So here we are, almost a week since the Trail Blazers belly-flopped against Houston in Game 6.

Our disappointment has begun to fade, and with distance, we've begun to place the season in context. We're thrilled the Blazers won 54 games in the regular season and made the playoffs for the first time since 2003 yet irked that we participated in the resurrection of Ron Artest.

But really, we're mostly thinking about next season. Here are the four most important questions facing the Blazers:

What will become of Greg Oden?

Didn't think anything could be more disappointing than the injury-plagued rookie center's tepid regular-season averages of 8.9 points and 7 rebounds? Well, how about 5 points, 4.3 rebounds per game in the playoffs? Add in his foul-a-minute defense and ball-catching problems unwitnessed since Edward Scissorhands'r ookie year. The result? It appears we used the top pick to draft a 7-footer whose body language increasingly screams, "Take me out, Nate!" Maybe a summer's hard work developing at least one move in the post and long sessions with a sports psychologist will restore Oden's promise. But for now, Oden has regressed to the point of being painful to watch. (Go to to read Bill Walton's more optimistic view of Oden.)

When will Coach Nate McMillan realize he's starting the wrong point guard?

Flashes of brilliance aside (like 14 assists in one quarter against the Los Angeles Clippers in February), Steve Blake is a steady hand who'd be an awesome backup guard. Current backup point guard Sergio Rodriguez, he of the matador defense, shows a lot more flash but appears to be the Blazers' latest version of Jermaine O'Neal, a player who will never blossom here but might on another team. The answer is rookie Jerryd Bayless. Yes, he lost total confidence in his jump shot during a midseason stretch when he actually got playing time. But his drive-first mentality is a welcome piece of fire in the settle-for-a-jump-shot Blazers.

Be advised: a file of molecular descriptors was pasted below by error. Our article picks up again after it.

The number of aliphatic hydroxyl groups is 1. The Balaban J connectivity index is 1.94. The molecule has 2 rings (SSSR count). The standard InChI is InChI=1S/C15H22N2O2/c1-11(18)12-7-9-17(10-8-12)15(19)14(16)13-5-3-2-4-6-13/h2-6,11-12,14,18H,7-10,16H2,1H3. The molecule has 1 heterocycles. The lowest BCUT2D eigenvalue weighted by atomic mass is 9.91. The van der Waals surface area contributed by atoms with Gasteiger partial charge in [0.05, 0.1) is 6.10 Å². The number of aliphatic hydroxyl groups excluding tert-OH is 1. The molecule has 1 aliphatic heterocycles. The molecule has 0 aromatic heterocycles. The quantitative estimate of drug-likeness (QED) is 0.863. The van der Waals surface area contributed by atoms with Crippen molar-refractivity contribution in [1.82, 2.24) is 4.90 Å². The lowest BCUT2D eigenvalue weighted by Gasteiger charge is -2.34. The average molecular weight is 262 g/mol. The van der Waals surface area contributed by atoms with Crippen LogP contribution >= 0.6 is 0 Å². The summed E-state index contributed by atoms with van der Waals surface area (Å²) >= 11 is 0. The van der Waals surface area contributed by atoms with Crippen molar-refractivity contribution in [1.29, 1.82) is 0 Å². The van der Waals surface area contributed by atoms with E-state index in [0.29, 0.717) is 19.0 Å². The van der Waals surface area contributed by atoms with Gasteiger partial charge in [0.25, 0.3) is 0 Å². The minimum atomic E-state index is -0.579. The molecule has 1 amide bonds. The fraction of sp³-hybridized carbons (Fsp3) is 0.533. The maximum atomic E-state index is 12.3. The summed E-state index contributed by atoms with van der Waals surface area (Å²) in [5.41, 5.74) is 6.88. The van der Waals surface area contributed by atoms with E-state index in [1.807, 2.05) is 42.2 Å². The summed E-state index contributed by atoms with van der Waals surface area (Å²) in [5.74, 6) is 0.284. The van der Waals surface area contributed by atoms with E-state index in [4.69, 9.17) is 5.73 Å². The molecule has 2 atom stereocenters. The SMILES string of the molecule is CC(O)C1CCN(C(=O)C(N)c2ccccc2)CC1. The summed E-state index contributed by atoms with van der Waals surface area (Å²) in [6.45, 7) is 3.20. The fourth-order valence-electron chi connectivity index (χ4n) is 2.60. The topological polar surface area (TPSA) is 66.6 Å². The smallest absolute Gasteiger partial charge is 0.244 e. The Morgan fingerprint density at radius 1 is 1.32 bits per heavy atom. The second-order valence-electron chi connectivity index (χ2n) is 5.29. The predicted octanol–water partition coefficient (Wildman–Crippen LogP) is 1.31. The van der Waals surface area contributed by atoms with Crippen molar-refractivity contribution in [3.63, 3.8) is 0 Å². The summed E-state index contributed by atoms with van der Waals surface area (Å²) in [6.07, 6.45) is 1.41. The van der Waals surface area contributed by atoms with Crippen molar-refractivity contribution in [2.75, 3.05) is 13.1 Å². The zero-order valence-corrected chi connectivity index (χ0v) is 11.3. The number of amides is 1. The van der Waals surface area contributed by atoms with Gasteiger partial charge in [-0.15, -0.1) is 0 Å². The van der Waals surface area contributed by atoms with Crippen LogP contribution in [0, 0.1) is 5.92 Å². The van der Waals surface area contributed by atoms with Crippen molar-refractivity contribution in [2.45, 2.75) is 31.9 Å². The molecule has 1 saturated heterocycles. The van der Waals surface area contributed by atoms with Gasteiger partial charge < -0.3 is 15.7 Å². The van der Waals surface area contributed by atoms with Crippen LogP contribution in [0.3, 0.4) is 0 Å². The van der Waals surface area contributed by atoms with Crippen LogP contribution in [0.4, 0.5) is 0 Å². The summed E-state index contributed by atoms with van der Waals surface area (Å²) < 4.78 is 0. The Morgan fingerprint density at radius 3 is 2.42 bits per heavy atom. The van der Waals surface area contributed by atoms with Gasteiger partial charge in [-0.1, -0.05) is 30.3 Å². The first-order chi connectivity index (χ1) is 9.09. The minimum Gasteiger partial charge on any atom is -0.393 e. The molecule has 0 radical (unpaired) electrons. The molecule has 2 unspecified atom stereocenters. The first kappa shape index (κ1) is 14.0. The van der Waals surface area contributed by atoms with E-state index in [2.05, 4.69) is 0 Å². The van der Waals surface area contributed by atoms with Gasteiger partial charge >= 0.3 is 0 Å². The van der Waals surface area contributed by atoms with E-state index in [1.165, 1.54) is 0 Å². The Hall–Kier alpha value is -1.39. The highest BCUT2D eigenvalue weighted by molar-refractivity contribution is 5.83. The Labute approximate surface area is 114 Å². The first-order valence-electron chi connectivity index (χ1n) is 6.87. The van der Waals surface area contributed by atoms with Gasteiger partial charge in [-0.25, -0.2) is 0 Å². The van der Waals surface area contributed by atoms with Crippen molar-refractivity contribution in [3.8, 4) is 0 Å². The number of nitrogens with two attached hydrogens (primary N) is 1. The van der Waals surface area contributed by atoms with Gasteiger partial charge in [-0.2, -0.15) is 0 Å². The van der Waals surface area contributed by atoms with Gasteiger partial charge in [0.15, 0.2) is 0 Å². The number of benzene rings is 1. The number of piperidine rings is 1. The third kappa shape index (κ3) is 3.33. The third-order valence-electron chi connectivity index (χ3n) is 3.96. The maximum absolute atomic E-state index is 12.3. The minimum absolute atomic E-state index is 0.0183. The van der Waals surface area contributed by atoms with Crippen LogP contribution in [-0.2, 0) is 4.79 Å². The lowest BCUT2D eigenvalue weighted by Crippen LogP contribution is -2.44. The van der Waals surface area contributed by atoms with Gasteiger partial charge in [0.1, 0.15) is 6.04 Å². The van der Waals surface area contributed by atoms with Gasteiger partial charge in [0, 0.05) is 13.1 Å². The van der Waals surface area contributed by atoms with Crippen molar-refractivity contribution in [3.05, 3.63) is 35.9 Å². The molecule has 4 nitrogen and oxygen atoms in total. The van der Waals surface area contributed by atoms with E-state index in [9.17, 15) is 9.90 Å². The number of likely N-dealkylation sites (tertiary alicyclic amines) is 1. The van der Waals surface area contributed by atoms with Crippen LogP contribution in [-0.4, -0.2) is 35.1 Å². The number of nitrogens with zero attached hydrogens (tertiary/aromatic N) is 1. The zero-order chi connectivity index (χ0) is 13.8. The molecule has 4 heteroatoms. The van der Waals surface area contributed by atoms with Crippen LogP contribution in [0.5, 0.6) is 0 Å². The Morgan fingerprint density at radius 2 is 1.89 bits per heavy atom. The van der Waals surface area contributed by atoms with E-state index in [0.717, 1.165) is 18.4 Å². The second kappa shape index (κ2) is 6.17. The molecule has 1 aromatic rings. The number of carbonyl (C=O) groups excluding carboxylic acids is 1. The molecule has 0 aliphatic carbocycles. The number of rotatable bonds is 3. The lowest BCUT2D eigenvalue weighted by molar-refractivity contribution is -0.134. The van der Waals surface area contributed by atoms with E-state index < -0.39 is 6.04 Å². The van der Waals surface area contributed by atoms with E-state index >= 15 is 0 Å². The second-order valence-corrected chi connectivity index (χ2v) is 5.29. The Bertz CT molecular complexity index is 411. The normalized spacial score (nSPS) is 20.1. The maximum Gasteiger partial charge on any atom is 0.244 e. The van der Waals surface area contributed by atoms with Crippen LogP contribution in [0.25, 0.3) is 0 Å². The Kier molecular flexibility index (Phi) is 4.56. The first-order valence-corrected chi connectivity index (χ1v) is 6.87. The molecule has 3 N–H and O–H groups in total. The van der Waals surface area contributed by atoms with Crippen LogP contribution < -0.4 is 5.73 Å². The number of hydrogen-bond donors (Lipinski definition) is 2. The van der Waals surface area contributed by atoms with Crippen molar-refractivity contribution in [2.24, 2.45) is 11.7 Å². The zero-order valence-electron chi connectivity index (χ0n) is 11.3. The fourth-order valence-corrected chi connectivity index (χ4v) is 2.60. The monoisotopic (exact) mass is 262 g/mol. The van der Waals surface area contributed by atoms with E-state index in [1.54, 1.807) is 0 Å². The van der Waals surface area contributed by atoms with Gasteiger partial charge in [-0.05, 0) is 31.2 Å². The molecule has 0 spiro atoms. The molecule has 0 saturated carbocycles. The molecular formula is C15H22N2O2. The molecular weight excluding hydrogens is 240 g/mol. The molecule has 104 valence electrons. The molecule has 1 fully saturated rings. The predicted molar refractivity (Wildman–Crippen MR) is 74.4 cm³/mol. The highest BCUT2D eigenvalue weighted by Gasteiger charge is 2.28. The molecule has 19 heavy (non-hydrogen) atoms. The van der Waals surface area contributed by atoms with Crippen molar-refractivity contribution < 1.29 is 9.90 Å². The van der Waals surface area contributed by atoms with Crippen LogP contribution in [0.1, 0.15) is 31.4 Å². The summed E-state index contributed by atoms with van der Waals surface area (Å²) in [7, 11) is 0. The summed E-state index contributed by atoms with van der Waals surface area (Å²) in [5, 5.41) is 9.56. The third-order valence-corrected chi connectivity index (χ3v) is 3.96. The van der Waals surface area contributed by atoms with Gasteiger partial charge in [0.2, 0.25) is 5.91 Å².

Are we Maurice Lucas tough?

Houston exposed Portland's unreadiness for the hard-nosed playoffs by wrestling away every important loose ball or rebound. Pryzbilla and Roy were the only two Blazers unafraid to stick their noses in the key. Much would improve here if Aldridge grew a pair and established an offensive position on the low block instead of 15 feet from the basket. Aldridge demonstrated progress in aggressive play after the All-Star break. Still, absent a trade for an established tough guy, the team has a long way to go before it scares anyone.

Who will be the third man to share the scoring load with Roy and Aldridge?

Options—all young guys—abound for McMillan to turn to in search of a third scorer. Veteran sixth man Travis Outlaw appears destined for a trade after his vanishing act against Houston. But NBA rookie Rudy Fernandez has serious stroke from the outside and the big-game cojones to be a scorer, even in a game's final minutes. Fellow rookie and fellow Euro-hoopster Nicolas Batum disappeared over the long season, but it's way too soon to give up on him. And hey, anybody remember Martell Webster? Injured for all but five minutes of this season, Webster has a Dale Ellis-like jump shot when on. Now he just needs the confidence to take it consistently. Surely, one of these options will develop.